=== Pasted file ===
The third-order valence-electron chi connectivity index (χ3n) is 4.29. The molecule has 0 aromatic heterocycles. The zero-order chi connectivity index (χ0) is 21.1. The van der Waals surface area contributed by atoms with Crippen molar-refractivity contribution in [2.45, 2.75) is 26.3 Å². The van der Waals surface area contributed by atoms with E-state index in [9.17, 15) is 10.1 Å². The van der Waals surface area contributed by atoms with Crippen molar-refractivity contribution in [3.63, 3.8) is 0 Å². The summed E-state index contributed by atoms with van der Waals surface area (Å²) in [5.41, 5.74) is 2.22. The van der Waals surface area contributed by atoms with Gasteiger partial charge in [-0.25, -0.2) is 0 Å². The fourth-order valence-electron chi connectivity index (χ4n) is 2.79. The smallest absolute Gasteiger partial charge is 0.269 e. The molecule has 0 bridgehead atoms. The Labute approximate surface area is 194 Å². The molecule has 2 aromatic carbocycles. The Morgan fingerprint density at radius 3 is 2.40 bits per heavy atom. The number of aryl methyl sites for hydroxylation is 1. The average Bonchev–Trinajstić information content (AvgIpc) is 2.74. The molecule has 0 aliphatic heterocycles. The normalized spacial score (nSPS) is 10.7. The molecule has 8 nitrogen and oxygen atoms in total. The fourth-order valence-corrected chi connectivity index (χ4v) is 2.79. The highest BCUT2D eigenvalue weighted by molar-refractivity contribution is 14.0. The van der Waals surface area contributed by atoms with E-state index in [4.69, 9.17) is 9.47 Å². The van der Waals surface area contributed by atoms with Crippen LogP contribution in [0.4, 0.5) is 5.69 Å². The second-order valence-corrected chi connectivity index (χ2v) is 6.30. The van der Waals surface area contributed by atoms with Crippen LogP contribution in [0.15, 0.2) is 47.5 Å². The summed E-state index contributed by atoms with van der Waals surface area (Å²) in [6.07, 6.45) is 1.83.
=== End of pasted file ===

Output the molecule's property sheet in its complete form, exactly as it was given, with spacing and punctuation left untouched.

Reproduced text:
The third-order valence-electron chi connectivity index (χ3n) is 4.29. The molecule has 0 aromatic heterocycles. The zero-order chi connectivity index (χ0) is 21.1. The van der Waals surface area contributed by atoms with Crippen molar-refractivity contribution in [2.45, 2.75) is 26.3 Å². The van der Waals surface area contributed by atoms with E-state index in [9.17, 15) is 10.1 Å². The van der Waals surface area contributed by atoms with Crippen molar-refractivity contribution in [3.63, 3.8) is 0 Å². The summed E-state index contributed by atoms with van der Waals surface area (Å²) in [5.41, 5.74) is 2.22. The van der Waals surface area contributed by atoms with Gasteiger partial charge in [-0.25, -0.2) is 0 Å². The fourth-order valence-electron chi connectivity index (χ4n) is 2.79. The smallest absolute Gasteiger partial charge is 0.269 e. The molecule has 0 bridgehead atoms. The Labute approximate surface area is 194 Å². The molecule has 2 aromatic carbocycles. The Morgan fingerprint density at radius 3 is 2.40 bits per heavy atom. The number of aryl methyl sites for hydroxylation is 1. The average Bonchev–Trinajstić information content (AvgIpc) is 2.74. The molecule has 0 aliphatic heterocycles. The normalized spacial score (nSPS) is 10.7. The molecule has 8 nitrogen and oxygen atoms in total. The fourth-order valence-corrected chi connectivity index (χ4v) is 2.79. The highest BCUT2D eigenvalue weighted by molar-refractivity contribution is 14.0. The van der Waals surface area contributed by atoms with E-state index in [4.69, 9.17) is 9.47 Å². The van der Waals surface area contributed by atoms with Crippen LogP contribution in [0.4, 0.5) is 5.69 Å². The second-order valence-corrected chi connectivity index (χ2v) is 6.30. The van der Waals surface area contributed by atoms with Crippen LogP contribution in [0.15, 0.2) is 47.5 Å². The summed E-state index contributed by atoms with van der Waals surface area (Å²) in [6.07, 6.45) is 1.83.